Sometimes it’s not a cyber-attack

It’s good to know that at least my family listens to my constant Internet safety lectures.  I wish more business leaders would do more than talk about taking security seriously.  I am under constant cyber-attack.  Every single day, more than 100 phishing emails hit my inbox.  Some are clever.  One cussed me out for sending a bogus invoice, conveniently attached to the message.  Another cussed me out for not paying an invoice, also attached.  Many claim to come from UPS or USPS or Amazon with news that the package I was expecting had a delivery problem.  Open the attachment for details.  My “Bullseye Breach” book website regularly comes under attack, most recently from a Russian IP Address.  Since “Bullseye Breach” is a book about how Russians steal forty million customer credit cards from a large retailer named Bullseye Stores, I guess the only surprise is that it took the Russians so long to attack it.

So when my daughter came to me with strange cell phone behavior, I knew it had to be another attack.

She was trading text messages with another mom to set up a play-date for my grandson.  The other mom offered to have my grandson over to her house to play with her son, and my daughter offered to stay and help.  Boys can be rambunctious when they get together.  This was one of my daughter’s messages, quoting with permission:

“Sounds good.  I am cool with staying and hanging out if you want.  I just don’t want you to feel like overwhelmed or anything.”

The other mom responded and they continued their text conversation.  I still don’t see the appeal of text messages as a primary form of communication.  Those teeny tiny keys and auto-correct drive me nuts.  If we’re both tapping little buttons on a phone, why not just talk to each other?  Maybe it’s a generational thing.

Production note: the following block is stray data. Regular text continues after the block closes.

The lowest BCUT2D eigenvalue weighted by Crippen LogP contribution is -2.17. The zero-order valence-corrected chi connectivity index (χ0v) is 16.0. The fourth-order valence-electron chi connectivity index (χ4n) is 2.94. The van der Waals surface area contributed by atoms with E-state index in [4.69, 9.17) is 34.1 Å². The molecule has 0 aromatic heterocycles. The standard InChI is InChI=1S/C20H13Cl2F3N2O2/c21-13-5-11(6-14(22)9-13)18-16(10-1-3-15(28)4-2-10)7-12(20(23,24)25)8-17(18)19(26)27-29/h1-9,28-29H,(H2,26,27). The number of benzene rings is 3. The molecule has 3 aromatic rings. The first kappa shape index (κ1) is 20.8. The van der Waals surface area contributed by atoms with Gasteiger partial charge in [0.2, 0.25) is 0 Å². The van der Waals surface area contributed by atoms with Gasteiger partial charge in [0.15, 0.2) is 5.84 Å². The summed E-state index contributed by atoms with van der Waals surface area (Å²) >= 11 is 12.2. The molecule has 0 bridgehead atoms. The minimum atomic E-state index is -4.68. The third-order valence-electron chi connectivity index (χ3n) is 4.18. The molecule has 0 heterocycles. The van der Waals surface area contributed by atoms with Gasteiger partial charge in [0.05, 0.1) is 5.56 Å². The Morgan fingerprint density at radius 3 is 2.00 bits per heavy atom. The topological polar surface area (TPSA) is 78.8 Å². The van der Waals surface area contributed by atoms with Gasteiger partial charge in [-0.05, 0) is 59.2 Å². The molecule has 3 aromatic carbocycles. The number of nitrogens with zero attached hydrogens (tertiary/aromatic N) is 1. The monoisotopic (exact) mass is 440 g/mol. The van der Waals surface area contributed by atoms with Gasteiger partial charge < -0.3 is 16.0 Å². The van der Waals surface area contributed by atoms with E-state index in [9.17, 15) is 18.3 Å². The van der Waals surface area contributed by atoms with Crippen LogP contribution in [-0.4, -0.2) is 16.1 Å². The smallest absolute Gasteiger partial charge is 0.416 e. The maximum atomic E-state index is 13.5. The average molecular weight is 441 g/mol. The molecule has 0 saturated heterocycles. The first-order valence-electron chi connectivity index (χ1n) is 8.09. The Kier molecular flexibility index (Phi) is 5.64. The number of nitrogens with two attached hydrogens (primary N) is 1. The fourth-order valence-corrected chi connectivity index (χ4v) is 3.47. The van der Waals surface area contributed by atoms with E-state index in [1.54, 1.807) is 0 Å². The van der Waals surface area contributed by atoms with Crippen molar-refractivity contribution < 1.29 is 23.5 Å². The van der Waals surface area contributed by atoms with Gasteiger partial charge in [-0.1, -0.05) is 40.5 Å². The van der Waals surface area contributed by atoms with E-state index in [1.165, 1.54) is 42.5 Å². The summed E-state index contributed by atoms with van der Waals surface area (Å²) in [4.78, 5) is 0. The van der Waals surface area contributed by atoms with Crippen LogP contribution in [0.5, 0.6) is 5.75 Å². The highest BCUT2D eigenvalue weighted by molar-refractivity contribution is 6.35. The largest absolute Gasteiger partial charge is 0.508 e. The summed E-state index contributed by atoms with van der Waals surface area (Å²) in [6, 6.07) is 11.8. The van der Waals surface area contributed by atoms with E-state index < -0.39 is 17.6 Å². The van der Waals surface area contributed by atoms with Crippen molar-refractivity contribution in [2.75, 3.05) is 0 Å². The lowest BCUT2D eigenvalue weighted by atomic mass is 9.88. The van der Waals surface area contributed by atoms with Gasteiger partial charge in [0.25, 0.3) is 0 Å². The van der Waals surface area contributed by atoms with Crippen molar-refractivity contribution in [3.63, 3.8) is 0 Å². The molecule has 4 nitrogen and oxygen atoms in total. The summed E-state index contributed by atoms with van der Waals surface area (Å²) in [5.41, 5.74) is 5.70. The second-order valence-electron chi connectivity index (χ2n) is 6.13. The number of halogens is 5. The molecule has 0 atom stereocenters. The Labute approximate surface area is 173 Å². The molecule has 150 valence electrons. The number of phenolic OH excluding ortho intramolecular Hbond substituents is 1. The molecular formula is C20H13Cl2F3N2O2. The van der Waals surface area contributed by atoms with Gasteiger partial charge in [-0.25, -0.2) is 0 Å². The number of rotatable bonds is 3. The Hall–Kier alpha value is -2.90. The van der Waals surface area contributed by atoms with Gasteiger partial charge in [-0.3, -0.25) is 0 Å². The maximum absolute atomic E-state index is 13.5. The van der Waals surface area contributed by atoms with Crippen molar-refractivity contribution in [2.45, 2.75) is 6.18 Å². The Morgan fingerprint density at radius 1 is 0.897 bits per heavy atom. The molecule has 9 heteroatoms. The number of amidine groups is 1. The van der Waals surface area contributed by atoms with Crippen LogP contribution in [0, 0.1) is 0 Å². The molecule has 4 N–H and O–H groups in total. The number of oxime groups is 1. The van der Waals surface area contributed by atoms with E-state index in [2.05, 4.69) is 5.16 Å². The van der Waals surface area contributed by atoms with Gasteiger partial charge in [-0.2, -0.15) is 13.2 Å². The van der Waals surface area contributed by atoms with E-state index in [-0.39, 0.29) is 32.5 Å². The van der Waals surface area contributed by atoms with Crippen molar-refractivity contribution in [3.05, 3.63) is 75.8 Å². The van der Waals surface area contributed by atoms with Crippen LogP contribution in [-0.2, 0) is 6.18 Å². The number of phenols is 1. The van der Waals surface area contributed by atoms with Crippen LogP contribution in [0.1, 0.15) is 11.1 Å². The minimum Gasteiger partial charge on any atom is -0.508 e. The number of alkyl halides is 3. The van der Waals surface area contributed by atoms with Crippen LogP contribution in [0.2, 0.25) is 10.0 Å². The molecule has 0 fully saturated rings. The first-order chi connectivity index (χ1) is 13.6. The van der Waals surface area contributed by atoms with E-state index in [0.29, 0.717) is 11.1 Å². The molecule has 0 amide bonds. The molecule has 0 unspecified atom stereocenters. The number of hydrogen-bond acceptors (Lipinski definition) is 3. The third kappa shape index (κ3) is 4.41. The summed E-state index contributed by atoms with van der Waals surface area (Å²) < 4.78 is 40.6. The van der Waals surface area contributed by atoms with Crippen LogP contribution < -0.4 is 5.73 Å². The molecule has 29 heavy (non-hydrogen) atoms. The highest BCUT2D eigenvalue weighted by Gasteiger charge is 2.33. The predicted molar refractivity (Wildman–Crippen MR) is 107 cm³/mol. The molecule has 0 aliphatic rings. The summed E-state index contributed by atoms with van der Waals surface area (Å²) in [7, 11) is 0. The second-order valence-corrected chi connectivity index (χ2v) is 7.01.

In the middle of her conversation with the other mom, two identical text messages from two different unknown local phone numbers came in.  The messages were, “who dis?” followed by forwards of my daughter’s messages to the other mom.

Shocked and afraid, my daughter asked me to help figure out how somebody invaded her phone.  Why was somebody stalking her from two different phone numbers and taunting her with her own text messages?  How did some lowlife intercept her text messages and play them back for her?  What did they want?

I was curious myself.

Looking over the conversations, the texters knew my daughter’s name and the date and time she planned to meet the other mom.  But we knew nothing about the texters.  Time to put on my tough guy dad hat.  I texted one of the numbers with “who are you and what do you want?” and was about to try to identify the other number and call the Police, when her phone rang from the first number. My daughter looked at me and handed me the phone.

“Hello,” I said in the strongest dad voice I could muster.  (It’s not the weapons you bring to the fight that count, it’s what the other guy thinks you bring to the fight that counts.)

To my surprise, the caller was a woman and she was just as mystified as my daughter.  She said she received a text message about staying and hanging out from this number, but had no idea what that meant or what was going on.  She knew my daughter’s name because my daughter used it in another message in the conversation thread.  The mystery was, how did this unrelated third party end up with a copy of part of my daughter’s half of a conversation with the other mom?

Curious, we called the other number.  That was also a woman, but she thought my daughter was a guy sending inappropriate advances.  What does “hang out” really mean anyway?  We had a long talk and cleared it up.

Apparently, my daughter’s cell carrier, T-Mobile, had a text message routing problem and sent copies of text messages to unintended phone numbers that night.  Imagine receiving a text message about hanging out and don’t feel overwhelmed with no other context from a strange phone number.  But this time, there was no cyber-attack, no stalkers, no perverts.  Just a T-Mobile tech glitch with suspicion layered on top.

Lessons?  Yup, a few.

  • It’s not always a cyber-attack or an evil cyber-stalker.  Sometimes it’s a tech glitch.
  • If you want to share intimate messages with somebody, best to do it by voice or face to face.  Text messages can be mis-routed.  I saw it first-hand.
  • And “who dis” must be a common text greeting.  I need to learn a new language.

(Originally published on my Infrasupport website, March 17, 2016.  I backdated here to match the original posting date.)